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the genre's premiere review magazine for short SF & Fantasy since 1993

Shimmer #22, Nov./Dec. 2014

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Shimmer #22, Nov./Dec. 2014

A Whisper In the Weld” by Alix E. Harrow
Caretaker” by Charlie St. George
Cantor’s Dragon” by Craig DeLancey
The One They Took Before” by Kelly Sandoval

Reviewed by Harlen Bayha

Alix E. Harrow’s “A Whisper In the Weld” is the highlight of this issue. The story follows Isa, a ghost observing and remembering her family and her life’s work. The steel mill where Isa worked during World War II and died feels sooty and hot with the intensity of both her anger toward it and her need for the work, and becomes the second star character in the story, a red giant star, just about ready to go nova. It burns up the lives of everyone who enters it, sucking them in and turning their families into charcoal (sometimes literally, other times figuratively) to support the war effort. The story smelts away the lies of wartime propaganda and gets at the truth of the brutal effects of heavy industry on lives, loves, and families.

Charlie St. George’s “Caretaker” is about me... or maybe it’s about you. Probably depends on your point of view. Apparently, you had a rather sad upbringing, and your mother has some sort of dementia, making her unable to get through most days without help. You’re also fascinated by listening to Catcher in the Rye on audio book... oh, and dead women appear at your feet in the evening and you take it upon yourself to go bury them. Maybe you’re a serial killer? Or maybe you’re a psychic sinkhole for suicides of a particular gender? This one wasn’t for me. Maybe I didn’t like being told who I was, or maybe I just missed the point. I never understood people’s fascination with Catcher in the Rye, either.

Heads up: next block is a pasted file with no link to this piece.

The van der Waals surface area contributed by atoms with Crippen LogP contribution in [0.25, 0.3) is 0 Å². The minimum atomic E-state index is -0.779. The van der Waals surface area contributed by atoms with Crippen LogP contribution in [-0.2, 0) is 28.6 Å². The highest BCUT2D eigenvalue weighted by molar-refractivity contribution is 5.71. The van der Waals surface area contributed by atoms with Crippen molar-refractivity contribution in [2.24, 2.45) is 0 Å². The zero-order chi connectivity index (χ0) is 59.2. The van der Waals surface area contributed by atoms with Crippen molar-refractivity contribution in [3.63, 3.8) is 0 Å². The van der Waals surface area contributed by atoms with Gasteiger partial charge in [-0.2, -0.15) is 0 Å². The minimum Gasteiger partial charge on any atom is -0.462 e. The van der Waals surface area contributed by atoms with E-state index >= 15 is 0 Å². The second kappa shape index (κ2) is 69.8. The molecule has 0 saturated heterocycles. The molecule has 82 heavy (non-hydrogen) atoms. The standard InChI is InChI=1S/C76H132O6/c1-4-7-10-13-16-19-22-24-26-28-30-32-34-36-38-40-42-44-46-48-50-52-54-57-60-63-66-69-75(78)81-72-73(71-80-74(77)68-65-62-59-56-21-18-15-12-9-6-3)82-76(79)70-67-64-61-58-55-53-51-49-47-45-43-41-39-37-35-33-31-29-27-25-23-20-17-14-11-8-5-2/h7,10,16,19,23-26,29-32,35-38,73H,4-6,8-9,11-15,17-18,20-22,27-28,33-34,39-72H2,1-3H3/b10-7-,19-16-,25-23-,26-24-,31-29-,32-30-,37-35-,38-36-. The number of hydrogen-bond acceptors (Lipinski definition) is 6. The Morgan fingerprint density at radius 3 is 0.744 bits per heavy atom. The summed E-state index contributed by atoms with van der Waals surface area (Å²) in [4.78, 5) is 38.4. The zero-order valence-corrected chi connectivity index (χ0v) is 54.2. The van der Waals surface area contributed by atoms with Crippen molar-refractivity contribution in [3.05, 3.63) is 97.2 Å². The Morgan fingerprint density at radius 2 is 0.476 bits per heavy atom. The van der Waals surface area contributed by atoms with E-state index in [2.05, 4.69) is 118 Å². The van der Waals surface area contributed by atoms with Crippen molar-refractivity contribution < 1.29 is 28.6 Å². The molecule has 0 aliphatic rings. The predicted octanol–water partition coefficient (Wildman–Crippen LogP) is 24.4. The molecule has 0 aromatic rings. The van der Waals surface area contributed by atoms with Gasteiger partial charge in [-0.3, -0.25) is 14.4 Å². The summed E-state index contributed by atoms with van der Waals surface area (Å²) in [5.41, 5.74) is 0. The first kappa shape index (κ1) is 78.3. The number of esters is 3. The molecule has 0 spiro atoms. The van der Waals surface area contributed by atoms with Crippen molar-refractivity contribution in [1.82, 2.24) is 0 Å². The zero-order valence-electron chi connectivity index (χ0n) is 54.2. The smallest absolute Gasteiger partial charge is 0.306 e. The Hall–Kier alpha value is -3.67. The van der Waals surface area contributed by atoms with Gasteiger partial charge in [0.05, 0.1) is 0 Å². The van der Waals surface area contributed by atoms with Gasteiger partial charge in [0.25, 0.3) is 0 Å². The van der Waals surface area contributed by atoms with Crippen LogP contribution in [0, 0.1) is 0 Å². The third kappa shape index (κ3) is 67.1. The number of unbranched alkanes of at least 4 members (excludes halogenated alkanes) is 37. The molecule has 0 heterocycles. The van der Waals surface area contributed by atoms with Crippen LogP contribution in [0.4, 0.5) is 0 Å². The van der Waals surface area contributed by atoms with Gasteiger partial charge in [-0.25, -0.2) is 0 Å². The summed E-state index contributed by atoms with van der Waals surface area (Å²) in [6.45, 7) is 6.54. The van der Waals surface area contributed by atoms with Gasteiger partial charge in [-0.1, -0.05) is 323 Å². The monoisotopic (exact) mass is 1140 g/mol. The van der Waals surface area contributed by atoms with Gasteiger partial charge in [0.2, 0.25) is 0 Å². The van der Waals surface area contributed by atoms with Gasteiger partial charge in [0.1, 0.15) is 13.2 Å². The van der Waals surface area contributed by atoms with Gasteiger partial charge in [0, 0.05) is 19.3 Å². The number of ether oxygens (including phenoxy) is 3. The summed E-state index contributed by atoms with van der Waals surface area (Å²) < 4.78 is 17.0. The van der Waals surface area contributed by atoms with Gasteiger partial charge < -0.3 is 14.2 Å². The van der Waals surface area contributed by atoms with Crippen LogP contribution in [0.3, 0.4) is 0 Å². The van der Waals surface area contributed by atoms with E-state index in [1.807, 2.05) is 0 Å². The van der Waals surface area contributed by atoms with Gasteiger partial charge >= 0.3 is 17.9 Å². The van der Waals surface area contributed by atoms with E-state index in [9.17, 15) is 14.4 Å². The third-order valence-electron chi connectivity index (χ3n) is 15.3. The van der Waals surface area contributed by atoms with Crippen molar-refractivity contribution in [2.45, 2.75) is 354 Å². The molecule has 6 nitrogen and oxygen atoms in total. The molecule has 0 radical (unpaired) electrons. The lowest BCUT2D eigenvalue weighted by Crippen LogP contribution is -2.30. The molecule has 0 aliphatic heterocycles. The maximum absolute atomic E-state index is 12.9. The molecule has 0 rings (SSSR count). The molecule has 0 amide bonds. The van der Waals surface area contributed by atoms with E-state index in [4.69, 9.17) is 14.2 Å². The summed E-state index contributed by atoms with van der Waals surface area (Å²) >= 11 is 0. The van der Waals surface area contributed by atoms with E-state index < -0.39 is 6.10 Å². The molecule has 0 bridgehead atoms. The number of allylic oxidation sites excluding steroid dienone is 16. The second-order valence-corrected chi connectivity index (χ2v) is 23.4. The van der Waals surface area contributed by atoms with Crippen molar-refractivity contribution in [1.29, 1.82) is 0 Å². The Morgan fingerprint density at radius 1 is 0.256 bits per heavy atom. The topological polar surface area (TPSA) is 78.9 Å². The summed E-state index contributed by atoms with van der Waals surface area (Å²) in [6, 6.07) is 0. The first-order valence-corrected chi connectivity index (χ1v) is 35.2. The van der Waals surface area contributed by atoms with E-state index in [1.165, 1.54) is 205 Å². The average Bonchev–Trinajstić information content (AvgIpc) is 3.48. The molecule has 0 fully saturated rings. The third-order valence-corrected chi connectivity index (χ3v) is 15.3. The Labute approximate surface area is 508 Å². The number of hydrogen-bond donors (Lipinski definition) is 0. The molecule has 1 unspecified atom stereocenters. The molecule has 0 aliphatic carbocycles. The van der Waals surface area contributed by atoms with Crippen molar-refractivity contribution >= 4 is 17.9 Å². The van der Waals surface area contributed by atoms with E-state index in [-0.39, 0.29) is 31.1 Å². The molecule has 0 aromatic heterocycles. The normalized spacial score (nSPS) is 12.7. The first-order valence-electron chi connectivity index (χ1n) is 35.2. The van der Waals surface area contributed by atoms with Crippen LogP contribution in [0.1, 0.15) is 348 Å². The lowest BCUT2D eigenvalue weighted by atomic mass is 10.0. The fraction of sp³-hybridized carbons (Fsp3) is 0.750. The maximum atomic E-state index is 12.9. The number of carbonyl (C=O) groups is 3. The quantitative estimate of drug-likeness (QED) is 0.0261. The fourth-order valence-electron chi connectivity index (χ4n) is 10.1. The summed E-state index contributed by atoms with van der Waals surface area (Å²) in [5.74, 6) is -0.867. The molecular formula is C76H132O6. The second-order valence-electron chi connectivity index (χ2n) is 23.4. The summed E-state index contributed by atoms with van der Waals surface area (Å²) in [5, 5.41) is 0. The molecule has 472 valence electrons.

Cantor’s Dragon” by Craig DeLancey presents a dilemma of logic, mathematics, and religion. While mathematician Georg Cantor mourns the passing of his son, he takes a vacation from his sanity long enough to encounter a dragon which has been plaguing him, living in the walls, singing from the rooftops. This infinite dragon is both a being and a pathway to a heavenly rest, one that nobody can ever reach. Fortunately, Cantor realizes infinities come in all different shapes and sizes, and he uses that knowledge to teach the infinite dragon a lesson in humility.

Kelly Sandoval imagines our technological world still exists alongside the world of faerie in “The One They Took Before.” Kayla secured her release from the faerie world of immortality, sexuality, and inhuman depravity when they finally broke her and she refused to play music any longer. She seems constantly tempted to return by unspecified emotional drives she fights hard to control, and she discovers that the human world is full of references to the craziness of faerie activities in online message boards, in the news, and even on Craigslist. Kayla’s inner struggle over her desire to return to the faerie versus her fear of them seemed somewhat disconnected from the main story because she shares very little of her experiences in the faerie lands, but the story has a charming, urban fantasy atmosphere while maintaining the classical underpinnings and mystery of faerie stories.


Harlen Bayha lacks hair, humility, upper body strength, and pants. Fortunately, none of those things are required to write his own fiction.